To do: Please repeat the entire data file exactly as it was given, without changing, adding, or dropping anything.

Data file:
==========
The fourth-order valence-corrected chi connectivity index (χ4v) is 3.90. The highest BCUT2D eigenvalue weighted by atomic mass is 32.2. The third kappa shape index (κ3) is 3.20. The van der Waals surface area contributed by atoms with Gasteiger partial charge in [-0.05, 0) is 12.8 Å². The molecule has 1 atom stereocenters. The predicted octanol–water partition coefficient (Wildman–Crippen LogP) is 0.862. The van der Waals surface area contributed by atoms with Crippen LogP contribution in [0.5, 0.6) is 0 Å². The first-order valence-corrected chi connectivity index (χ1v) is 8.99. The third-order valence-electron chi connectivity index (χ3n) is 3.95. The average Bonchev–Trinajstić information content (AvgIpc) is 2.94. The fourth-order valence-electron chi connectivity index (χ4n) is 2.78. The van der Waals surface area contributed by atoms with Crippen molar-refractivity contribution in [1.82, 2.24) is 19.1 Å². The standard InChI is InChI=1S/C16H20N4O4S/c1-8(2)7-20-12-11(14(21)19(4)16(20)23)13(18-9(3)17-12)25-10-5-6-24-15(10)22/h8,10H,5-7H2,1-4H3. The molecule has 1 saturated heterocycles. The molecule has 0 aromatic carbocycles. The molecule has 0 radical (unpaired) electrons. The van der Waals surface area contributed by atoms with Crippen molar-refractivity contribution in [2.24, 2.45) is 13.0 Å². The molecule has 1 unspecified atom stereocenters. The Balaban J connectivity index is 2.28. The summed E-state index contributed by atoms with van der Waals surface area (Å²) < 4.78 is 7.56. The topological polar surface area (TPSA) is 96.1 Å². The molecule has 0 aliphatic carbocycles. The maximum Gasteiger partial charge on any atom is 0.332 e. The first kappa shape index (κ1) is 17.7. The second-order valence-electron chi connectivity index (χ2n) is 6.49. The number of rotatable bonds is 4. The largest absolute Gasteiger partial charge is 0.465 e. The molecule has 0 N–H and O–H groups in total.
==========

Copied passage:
The fourth-order valence-corrected chi connectivity index (χ4v) is 3.90. The highest BCUT2D eigenvalue weighted by atomic mass is 32.2. The third kappa shape index (κ3) is 3.20. The van der Waals surface area contributed by atoms with Gasteiger partial charge in [-0.05, 0) is 12.8 Å². The molecule has 1 atom stereocenters. The predicted octanol–water partition coefficient (Wildman–Crippen LogP) is 0.862. The van der Waals surface area contributed by atoms with Crippen LogP contribution in [0.5, 0.6) is 0 Å². The first-order valence-corrected chi connectivity index (χ1v) is 8.99. The third-order valence-electron chi connectivity index (χ3n) is 3.95. The average Bonchev–Trinajstić information content (AvgIpc) is 2.94. The fourth-order valence-electron chi connectivity index (χ4n) is 2.78. The van der Waals surface area contributed by atoms with Crippen molar-refractivity contribution in [1.82, 2.24) is 19.1 Å². The standard InChI is InChI=1S/C16H20N4O4S/c1-8(2)7-20-12-11(14(21)19(4)16(20)23)13(18-9(3)17-12)25-10-5-6-24-15(10)22/h8,10H,5-7H2,1-4H3. The molecule has 1 saturated heterocycles. The molecule has 0 aromatic carbocycles. The molecule has 0 radical (unpaired) electrons. The van der Waals surface area contributed by atoms with Crippen molar-refractivity contribution in [2.24, 2.45) is 13.0 Å². The molecule has 1 unspecified atom stereocenters. The Balaban J connectivity index is 2.28. The summed E-state index contributed by atoms with van der Waals surface area (Å²) < 4.78 is 7.56. The topological polar surface area (TPSA) is 96.1 Å². The molecule has 0 aliphatic carbocycles. The maximum Gasteiger partial charge on any atom is 0.332 e. The first kappa shape index (κ1) is 17.7. The second-order valence-electron chi connectivity index (χ2n) is 6.49. The number of rotatable bonds is 4. The largest absolute Gasteiger partial charge is 0.465 e. The molecule has 0 N–H and O–H groups in total.